The “2021 Pulse of Engineering Report” reminds us that the ongoing coronavirus pandemic has put a further strain on the knowledge drain identified several years ago among engineering companies.

Twenty-four percent of engineers said the engineering workforce at their company has decreased in the past year. Thirty percent have experienced the loss of employees due to downsizing and layoffs. Twenty-two percent of engineers said that colleagues being laid off or furloughed during the pandemic has impacted their ability to complete projects. Thirty-three percent have lost senior employees to retirement.

Too often, specialized knowledge walks out the door when an employee does. Fifty-eight percent of engineers said that knowledge/information loss was very important or extremely important as employees left the company. Only three percent said it was not at all important.

When asked about their level of satisfaction with their company’s talent and knowledge management process, engineers gave on average a middling 5 out of 10 satisfaction score, a score worse than last year (5.7) and leaving much room for improvement.

Forty-five percent of engineers said that their companies have no formal practices in place to identify senior-level and specialized experts to train, transfer, mentor, manage or retain their knowledge among others in the organization. This leads to the loss of institutional knowledge and important skills but as well as the loss of knowledge about vendor relationships.

The trend of losing engineers will likely continue. Forty-four percent of engineers are not likely at all, slightly likely, or only moderately likely to be employed at the same company five years from now. The most likely reasons for an engineer leaving their current role are moving to another company and retirement.

This dilemma created by a shifting engineering workforce offers marketers an opportunity to become a valuable contributor in helping their customers preserve institutional knowledge.

Here’s how:

  • Create detailed, educational, and technical content that can help engineers maintain and increase their knowledge. White papers, webinars, articles, and other technical content can explain processes, describe how to complete a task, compare different approaches to solving a problem, and document best practices. This type of content can become a part of a client organization’s knowledge library.
  • Engineers report that their most effective ways to systematically or formally maintain, educate, and advance their professional skills are online training courses, webinars, and peers. You can host online training sessions for engineers covering topics they need to know and that you specialize in. Be sure to archive any training sessions so engineers can always have access to the content.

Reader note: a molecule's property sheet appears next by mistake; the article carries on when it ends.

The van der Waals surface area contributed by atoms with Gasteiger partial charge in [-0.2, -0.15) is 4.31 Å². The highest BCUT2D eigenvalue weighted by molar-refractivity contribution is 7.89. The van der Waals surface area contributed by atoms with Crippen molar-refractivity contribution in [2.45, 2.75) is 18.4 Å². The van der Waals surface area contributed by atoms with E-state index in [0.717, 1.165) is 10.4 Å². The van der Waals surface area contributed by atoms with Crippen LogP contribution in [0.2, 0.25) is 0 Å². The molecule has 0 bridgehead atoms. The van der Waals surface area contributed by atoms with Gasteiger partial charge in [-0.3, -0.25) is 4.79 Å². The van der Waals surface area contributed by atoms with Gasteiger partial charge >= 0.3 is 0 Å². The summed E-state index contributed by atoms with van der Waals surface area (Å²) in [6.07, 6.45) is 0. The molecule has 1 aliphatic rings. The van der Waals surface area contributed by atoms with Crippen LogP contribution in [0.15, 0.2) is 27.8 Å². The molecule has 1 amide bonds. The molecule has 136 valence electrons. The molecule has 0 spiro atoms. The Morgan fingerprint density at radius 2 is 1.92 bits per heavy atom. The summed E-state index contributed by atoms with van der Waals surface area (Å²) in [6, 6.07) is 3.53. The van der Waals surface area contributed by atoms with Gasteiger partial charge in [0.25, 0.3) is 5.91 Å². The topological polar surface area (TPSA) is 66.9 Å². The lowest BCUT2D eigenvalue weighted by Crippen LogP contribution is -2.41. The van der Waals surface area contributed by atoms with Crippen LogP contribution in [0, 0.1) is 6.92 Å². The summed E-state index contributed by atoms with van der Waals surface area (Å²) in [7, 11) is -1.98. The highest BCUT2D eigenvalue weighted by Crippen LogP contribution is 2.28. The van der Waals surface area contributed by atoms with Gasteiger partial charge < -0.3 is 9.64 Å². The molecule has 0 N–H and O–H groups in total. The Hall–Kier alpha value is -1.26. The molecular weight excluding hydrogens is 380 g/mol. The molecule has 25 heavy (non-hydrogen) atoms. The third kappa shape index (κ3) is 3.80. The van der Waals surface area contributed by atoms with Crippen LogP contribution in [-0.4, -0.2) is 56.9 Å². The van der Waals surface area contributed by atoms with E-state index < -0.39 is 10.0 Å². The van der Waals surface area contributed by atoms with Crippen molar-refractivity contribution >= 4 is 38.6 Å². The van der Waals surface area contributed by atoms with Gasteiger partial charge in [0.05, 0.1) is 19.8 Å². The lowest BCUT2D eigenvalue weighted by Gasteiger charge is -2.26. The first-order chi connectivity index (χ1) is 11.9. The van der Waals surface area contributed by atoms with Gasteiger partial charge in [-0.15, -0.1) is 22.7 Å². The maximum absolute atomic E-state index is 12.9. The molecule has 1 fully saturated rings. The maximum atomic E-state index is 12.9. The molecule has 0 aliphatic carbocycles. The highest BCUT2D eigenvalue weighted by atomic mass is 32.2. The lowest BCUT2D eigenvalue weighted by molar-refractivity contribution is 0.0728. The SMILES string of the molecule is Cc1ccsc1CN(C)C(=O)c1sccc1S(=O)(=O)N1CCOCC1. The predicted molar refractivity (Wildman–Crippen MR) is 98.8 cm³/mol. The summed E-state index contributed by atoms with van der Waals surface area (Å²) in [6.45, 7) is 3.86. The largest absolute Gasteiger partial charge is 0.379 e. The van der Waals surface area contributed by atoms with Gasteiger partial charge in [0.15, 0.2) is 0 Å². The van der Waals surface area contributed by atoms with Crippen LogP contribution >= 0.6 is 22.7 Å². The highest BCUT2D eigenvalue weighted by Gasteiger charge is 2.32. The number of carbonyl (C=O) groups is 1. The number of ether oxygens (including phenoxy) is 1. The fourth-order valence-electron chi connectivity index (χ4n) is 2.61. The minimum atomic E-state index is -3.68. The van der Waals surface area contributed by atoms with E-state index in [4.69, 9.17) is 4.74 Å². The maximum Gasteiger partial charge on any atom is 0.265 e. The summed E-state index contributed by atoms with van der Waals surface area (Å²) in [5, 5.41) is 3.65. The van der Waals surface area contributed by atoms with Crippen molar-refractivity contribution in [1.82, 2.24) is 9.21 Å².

• Make clear to engineers that you can help fill in the knowledge gap through your online training courses, webinars, and white papers.
  • Host and moderate a knowledge database or online discussion forum around specific topics that are relevant to engineers. You can do this for one company, such as a large, important customer. Or you can open the forum to all engineers, and serve primarily as its moderator:  answering questions, contributing to discussions, and pointing toward other content you’ve created that is useful to your audience.
  • Keep all of your content, particularly technical specifications, up to date and easy to use. If your technical content is comprehensive, logically organized, accurate, and easy to access, you can gain a reputation as a supplier that is a trusted source of knowledge and expertise. Engineers will come to depend on you more. 
  • Because engineers are on the move, if you only have a couple of contacts within a company, you risk losing that connection if the engineer changes jobs or retires. Consider a campaign to help update your database by having engineers verify their contact information, asking them to recommend a peer or colleague that would benefit from knowing about your company and products, and encouraging engineers to share your content such as blog posts, articles, and videos so that you can increase your number of contacts. Keep your database updated so you can track engineers who change companies.